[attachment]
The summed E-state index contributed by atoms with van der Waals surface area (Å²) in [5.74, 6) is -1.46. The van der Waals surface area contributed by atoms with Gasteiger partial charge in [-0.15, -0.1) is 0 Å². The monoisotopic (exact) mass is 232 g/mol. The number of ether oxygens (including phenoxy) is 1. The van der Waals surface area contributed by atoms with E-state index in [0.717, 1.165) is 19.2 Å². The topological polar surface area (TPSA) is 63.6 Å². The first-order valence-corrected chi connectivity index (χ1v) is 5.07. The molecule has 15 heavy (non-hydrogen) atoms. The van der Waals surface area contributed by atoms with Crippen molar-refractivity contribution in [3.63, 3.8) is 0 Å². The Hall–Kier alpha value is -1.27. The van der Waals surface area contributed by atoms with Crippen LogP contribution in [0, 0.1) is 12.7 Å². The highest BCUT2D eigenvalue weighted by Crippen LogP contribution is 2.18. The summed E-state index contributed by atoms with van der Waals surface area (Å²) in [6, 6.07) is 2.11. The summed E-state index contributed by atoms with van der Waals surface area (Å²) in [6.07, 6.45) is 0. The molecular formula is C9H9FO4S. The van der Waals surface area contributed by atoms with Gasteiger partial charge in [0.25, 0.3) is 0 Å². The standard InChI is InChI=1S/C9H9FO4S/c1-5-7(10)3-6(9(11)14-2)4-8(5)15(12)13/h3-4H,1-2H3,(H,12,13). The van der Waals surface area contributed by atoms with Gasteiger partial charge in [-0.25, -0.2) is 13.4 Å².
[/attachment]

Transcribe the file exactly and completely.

The summed E-state index contributed by atoms with van der Waals surface area (Å²) in [5.74, 6) is -1.46. The van der Waals surface area contributed by atoms with Gasteiger partial charge in [-0.15, -0.1) is 0 Å². The monoisotopic (exact) mass is 232 g/mol. The number of ether oxygens (including phenoxy) is 1. The van der Waals surface area contributed by atoms with E-state index in [0.717, 1.165) is 19.2 Å². The topological polar surface area (TPSA) is 63.6 Å². The first-order valence-corrected chi connectivity index (χ1v) is 5.07. The molecule has 15 heavy (non-hydrogen) atoms. The van der Waals surface area contributed by atoms with Crippen molar-refractivity contribution in [3.63, 3.8) is 0 Å². The Hall–Kier alpha value is -1.27. The van der Waals surface area contributed by atoms with Crippen LogP contribution in [0, 0.1) is 12.7 Å². The highest BCUT2D eigenvalue weighted by Crippen LogP contribution is 2.18. The summed E-state index contributed by atoms with van der Waals surface area (Å²) in [6, 6.07) is 2.11. The summed E-state index contributed by atoms with van der Waals surface area (Å²) in [6.07, 6.45) is 0. The molecular formula is C9H9FO4S. The van der Waals surface area contributed by atoms with Gasteiger partial charge in [0.25, 0.3) is 0 Å². The standard InChI is InChI=1S/C9H9FO4S/c1-5-7(10)3-6(9(11)14-2)4-8(5)15(12)13/h3-4H,1-2H3,(H,12,13). The van der Waals surface area contributed by atoms with Gasteiger partial charge in [-0.25, -0.2) is 13.4 Å².